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Ava DuVernay has been elected to represent the directors branch of the Academy of Motion Picture Arts and Sciences on its board of governors, part of a historic wave that establishes new records for women (26) and people of color (12) on the 54-person board (up from 25 and 11, respectively).
DuVernay, whose 2014 film Selma was denied best director and best actor Oscar nominations, partially fueling the #OscarsSoWhite controversy that resulted in significant changes at the Academy, is among six people who, via elections that ran from June 1 to 5, were elected to the board for the first time. (All board members are elected to three-year terms. Seventeen of the board’s 51 seats come up for election every year; the other three are filled by appointment of the Academy president every three years.)
DuVernay defeated incumbent Kimberly Peirce, among others.
The five other rookies are Debra Zane (casting directors), succeeding Lora Kennedy, who termed out, meaning that she served three consecutive terms and is therefore required to spend at least a year away from the board; Stephen Rivkin (film editors), who replaces Michael Tronick, also termed out; Linda Flowers (makeup artists and hairstyling), who ran unopposed after Kathryn L. Blondell termed out; Lynette Howell Taylor (producers), who co-produced the 92nd Academy Awards telecast with Stephanie Allain on Feb. 9, and will replace Albert Berger, who opted not to seek re-election; and Rob Bredow (visual effects), who defeated incumbent Richard Edlund, among others.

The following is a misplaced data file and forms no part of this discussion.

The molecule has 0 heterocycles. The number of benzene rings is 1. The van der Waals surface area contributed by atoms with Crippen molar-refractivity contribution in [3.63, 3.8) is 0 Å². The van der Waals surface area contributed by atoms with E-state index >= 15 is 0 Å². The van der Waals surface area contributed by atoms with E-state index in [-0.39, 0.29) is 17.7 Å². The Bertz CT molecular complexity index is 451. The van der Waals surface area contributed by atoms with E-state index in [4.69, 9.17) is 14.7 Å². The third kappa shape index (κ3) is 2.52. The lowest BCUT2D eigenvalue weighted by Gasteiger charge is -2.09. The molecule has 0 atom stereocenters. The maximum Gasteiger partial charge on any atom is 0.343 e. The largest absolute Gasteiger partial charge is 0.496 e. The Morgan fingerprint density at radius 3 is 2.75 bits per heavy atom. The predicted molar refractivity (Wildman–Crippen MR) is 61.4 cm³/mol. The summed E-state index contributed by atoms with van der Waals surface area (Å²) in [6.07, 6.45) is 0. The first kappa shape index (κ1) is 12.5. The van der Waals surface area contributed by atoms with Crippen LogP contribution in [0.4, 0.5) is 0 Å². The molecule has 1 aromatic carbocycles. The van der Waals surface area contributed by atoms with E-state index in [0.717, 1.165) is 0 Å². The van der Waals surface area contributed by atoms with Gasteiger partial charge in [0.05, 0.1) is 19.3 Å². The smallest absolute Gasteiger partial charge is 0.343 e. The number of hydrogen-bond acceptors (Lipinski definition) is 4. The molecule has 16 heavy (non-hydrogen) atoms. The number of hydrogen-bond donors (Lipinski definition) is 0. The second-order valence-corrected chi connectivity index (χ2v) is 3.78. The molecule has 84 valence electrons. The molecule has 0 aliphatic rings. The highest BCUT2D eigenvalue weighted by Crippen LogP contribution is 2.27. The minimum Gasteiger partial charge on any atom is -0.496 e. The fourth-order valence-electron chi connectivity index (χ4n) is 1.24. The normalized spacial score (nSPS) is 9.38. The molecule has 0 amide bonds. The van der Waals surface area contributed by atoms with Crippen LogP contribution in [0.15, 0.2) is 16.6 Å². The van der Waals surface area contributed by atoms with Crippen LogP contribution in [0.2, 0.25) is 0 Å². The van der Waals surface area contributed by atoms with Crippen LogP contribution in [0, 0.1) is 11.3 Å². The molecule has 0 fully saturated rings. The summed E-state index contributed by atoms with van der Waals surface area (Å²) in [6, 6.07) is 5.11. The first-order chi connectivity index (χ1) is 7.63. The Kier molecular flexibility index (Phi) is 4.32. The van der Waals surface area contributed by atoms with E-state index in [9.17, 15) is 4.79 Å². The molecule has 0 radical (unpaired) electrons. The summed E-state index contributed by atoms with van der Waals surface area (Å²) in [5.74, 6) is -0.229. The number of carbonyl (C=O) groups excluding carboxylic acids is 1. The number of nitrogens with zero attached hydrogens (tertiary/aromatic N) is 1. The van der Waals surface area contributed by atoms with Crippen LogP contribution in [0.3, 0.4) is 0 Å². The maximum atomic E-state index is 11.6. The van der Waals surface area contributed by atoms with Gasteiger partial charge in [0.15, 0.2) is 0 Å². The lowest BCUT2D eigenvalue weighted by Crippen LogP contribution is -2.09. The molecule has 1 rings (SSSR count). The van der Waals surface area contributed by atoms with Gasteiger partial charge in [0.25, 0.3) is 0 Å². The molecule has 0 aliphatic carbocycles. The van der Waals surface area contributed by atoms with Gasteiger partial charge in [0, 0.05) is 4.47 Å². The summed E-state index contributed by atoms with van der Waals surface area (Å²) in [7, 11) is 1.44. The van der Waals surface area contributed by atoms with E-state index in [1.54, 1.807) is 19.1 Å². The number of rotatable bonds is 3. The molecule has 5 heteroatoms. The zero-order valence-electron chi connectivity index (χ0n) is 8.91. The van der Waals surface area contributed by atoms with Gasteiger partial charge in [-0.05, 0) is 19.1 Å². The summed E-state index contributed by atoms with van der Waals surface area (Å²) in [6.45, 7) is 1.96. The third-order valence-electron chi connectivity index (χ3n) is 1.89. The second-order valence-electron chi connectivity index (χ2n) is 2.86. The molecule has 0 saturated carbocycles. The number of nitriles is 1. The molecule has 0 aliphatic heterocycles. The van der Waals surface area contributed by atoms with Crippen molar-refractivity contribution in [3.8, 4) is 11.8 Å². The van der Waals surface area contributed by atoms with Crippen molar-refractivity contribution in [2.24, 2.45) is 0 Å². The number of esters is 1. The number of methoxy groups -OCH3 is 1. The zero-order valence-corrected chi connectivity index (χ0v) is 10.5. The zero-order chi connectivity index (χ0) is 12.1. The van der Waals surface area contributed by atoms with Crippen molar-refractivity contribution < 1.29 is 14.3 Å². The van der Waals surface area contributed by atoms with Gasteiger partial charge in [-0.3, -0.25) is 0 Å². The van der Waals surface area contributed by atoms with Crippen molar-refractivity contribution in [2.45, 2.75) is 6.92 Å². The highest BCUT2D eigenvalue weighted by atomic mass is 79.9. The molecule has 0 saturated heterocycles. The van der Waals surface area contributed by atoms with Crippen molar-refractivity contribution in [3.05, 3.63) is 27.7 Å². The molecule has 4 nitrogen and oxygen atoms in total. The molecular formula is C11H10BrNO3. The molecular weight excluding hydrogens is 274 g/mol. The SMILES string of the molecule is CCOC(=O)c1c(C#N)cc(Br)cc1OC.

Ten of 13 incumbents seeking re-election to the board were returned to their seats: Whoopi Goldberg (actors), Mandy Walker (cinematographers), Wynn P. Thomas (production designers), Isis Mussenden (costume designers), Kate Amend (documentary), David Linde (executives), Charles Bernstein (music), Christina Kounelias (marketing and public relations), Teri E. Dorman (sound) and Larry Karaszewski (writers).
The third unseated incumbent, in addition to Peirce and Edlund, is Tom Sito (short films and feature animation), who was defeated by Jon Bloom, a longtime governor of the branch who had previously termed out.
153 Academy members across the organization’s 17 branches were candidates this election cycle.
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